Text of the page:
Moving data from on-premises storage to a commercial cloud provider is a monumental task under the best of circumstances. Normally, it takes a year to 18 months, depending on the amount of data and work needed to clean it up and rationalize it. However, organizations do not always have the luxury of time.
Having recently finished leading a team that moved 2.4 petabytes of data scattered among 16 physical locations into the Microsoft Azure cloud on a 90-day deadline, I have some thoughts about how to make the process smoother when an agency has to do with against a ticking clock, I’ll lay those out below.
The customer, a contractor in this case, had largely shunned the cloud because of security requirements. However, the company’s customers were demanding compliance with FedRAMP and other cloud-based standards by the end of the year, prompting the need for a rapid move.
Data rationalization is the most time-consuming part of most migration projects. With enough time, you can cut the volume of data to be moved by half or more, in many cases. Without adequate time, you may simply have to move the data as is and work on rationalizing later. Ideally, organizations should rationalize data as they accumulate it, but don’t count on that happening.
Expect to come up against difficulties in user education. People who need access to the data have to know where it lives—both virtually (in the cloud) and often, geographically. Be prepared to mitigate latency concerns and checksum/validation issues, as well as educating the user community as a whole.
After that comes decommissioning the hardware that once held and transported the data. Data migrations are massive undertakings and organizations rarely attempt them unless it is part of an overall digital transformation project. At our client site, we have the data where we want it, but we want to modernize the business processes. We are putting in high performance capabilities to help them take a big first step into the modern IT era.
Five key steps to a smooth migration
Organizations who have not already moved to the cloud and want to can make the process easier (it’s never easy!) with these five key steps:
- Inventory and rationalize your data before you begin a migration project. You will weed out a lot of obsolete data (do you really need to move Lotus 1-2-3 files from the 1980s into Azure or AWS?), and make what is left interoperable and consistent. By the time it is done, all data should be, aligned with business functions, and contain identified archival data, with duplicate or obsolete records removed.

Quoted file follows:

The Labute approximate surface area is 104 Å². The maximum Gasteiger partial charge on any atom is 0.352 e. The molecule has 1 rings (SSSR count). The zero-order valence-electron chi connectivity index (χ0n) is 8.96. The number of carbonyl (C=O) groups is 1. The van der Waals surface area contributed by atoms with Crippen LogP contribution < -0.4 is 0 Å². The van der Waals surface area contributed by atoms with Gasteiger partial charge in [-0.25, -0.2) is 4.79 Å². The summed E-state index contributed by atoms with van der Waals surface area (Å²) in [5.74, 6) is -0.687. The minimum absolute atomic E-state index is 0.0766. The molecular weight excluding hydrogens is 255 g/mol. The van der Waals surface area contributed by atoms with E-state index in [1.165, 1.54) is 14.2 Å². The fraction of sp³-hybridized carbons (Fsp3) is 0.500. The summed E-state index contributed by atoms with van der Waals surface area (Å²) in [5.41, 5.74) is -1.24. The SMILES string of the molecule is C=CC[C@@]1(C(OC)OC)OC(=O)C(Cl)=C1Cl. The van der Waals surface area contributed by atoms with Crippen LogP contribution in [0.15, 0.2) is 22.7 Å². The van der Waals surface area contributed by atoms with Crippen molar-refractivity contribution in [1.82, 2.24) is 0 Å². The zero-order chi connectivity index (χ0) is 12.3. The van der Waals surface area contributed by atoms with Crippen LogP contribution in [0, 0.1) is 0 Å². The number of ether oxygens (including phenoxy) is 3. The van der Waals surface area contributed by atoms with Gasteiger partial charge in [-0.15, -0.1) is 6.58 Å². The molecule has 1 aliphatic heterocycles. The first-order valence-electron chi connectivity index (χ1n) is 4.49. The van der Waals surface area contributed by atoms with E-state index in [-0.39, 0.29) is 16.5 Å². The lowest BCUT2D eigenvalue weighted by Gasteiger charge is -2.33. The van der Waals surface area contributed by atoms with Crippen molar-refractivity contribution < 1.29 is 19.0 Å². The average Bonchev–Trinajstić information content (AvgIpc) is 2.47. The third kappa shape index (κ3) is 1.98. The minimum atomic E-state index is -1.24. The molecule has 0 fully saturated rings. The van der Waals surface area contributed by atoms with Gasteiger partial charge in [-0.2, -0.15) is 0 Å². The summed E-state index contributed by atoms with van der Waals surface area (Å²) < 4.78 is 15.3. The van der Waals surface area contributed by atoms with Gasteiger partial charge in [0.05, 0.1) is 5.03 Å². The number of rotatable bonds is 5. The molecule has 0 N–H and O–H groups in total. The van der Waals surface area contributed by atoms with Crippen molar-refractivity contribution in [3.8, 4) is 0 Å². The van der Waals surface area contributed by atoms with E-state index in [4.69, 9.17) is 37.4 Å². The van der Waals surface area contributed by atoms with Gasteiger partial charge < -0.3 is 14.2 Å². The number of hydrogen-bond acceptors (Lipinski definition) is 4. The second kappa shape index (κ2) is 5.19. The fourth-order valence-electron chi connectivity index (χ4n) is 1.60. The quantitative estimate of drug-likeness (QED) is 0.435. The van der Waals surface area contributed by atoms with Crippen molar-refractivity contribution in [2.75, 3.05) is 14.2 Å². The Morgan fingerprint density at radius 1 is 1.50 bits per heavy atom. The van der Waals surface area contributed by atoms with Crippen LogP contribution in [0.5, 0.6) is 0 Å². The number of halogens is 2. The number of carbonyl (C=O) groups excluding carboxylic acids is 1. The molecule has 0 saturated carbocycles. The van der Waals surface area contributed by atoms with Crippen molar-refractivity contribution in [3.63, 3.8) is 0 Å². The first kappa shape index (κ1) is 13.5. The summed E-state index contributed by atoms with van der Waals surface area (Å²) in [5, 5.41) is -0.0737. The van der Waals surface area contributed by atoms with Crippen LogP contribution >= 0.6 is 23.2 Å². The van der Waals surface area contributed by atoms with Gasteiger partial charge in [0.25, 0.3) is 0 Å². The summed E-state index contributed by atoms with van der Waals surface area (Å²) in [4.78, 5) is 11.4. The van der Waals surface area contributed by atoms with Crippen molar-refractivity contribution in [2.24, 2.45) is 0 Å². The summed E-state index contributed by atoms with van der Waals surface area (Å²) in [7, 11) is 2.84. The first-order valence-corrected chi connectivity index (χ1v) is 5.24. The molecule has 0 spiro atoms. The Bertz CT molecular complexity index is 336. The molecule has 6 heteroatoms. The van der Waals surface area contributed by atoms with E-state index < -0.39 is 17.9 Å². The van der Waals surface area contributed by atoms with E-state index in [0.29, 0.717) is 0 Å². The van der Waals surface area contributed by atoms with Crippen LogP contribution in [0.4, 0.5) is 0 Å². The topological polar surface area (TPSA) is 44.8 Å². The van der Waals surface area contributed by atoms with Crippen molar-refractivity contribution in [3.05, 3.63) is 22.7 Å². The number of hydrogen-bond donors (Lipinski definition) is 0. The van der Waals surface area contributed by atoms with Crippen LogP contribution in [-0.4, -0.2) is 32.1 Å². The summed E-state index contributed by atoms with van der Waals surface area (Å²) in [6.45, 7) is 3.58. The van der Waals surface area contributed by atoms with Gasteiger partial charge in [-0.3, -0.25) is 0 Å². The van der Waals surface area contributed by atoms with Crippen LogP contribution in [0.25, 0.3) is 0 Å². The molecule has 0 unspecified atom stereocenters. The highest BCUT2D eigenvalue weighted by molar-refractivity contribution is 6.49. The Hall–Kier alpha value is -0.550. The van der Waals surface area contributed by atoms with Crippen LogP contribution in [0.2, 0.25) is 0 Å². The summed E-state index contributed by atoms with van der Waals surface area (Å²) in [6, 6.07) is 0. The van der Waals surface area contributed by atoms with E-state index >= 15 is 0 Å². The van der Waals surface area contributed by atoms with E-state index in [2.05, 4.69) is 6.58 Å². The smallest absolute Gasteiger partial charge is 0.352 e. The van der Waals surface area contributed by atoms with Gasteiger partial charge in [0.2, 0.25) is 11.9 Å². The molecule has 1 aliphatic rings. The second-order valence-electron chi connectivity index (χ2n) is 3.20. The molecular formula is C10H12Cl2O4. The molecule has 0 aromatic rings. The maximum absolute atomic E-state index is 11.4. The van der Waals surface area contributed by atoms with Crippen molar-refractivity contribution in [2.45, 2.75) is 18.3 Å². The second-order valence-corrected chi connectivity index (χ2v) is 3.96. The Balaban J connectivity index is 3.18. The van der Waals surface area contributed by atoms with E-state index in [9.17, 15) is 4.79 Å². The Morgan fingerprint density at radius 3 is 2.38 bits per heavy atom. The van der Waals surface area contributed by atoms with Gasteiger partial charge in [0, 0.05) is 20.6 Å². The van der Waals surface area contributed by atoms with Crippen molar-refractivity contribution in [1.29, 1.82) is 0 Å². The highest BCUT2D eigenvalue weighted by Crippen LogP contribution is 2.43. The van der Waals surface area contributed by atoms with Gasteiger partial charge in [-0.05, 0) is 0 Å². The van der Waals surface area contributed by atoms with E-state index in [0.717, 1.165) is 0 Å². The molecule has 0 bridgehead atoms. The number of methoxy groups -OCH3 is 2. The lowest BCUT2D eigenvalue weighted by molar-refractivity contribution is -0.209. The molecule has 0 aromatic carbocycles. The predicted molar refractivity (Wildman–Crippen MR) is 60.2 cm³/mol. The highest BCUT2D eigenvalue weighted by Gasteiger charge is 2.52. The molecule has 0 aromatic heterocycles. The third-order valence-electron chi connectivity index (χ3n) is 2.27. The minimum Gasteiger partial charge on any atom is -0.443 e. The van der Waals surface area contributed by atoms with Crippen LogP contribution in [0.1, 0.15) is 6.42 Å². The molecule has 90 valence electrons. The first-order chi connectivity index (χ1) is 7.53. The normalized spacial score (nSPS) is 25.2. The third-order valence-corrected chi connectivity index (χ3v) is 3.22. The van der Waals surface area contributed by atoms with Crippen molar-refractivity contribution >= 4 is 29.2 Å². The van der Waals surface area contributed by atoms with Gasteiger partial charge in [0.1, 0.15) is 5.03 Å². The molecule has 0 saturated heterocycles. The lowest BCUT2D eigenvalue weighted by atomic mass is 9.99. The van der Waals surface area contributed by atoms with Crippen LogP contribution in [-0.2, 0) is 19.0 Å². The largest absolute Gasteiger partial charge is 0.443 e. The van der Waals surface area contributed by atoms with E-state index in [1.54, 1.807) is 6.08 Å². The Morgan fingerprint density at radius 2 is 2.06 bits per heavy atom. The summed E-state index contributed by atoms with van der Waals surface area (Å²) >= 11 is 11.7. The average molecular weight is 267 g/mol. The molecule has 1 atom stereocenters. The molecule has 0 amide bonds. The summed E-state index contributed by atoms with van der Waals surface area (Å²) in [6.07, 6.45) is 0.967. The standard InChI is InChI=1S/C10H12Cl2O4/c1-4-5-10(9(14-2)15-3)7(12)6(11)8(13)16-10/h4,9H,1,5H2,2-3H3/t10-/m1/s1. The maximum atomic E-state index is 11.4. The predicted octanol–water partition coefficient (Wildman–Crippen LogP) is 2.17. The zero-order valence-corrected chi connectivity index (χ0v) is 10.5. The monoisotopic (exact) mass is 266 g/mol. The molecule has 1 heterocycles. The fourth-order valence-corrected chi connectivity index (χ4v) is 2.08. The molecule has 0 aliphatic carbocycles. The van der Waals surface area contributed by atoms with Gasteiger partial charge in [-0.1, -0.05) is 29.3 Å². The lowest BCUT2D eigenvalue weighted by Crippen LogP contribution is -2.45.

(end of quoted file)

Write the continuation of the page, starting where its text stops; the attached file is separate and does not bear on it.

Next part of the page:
- Partner early with executive leadership, data owners, security and the business segment from your organization. Keeping everyone informed and looped in will ease uncertainty and address concerns. Tip: Use milestone dates to track progress and inform everyone across all stakeholder groups.
- Prune data that can be archived directly to the “cool” tier first, rather than active data tiers. On a rapid timeline like we had, this might not be possible. When you can, keep the outmoded data out of the production data entirely.
- Ensure that the on-premises data center has the infrastructure to facilitate a migration. You will need high bandwidth to transfer such enormous volumes to external devices such as Amazon Snowball or Azure Databox. Prior to cutover, data must be synchronized and have ample bandwidth on the production network to support daily operations as well as the sync.
- Avoid simultaneously conducting multiple migration projects with interdependencies. Trust me on this. Spare yourself the chaos.
Data migrations are never simple and without adequate time they can be the hardest work you will ever do. I certainly do not recommend these five best practices in lieu of a phased strategy; nothing will ever beat a coordinated plan of attack with the luxury of time. But if you find yourself up against a ticking clock, then I can assure you embracing these principles will help you in a sprint and ensure your success with few complications.
For another perspective, read my colleague John Nemoto’s blog about moves to the hybrid cloud. He does a fabulous job breaking down a truly complex process into an easy-to-digest approach, correctly stating that successful cloud migration requires a holistic, end-to-end approach that must incorporate three primary phases: assess, transform and manage.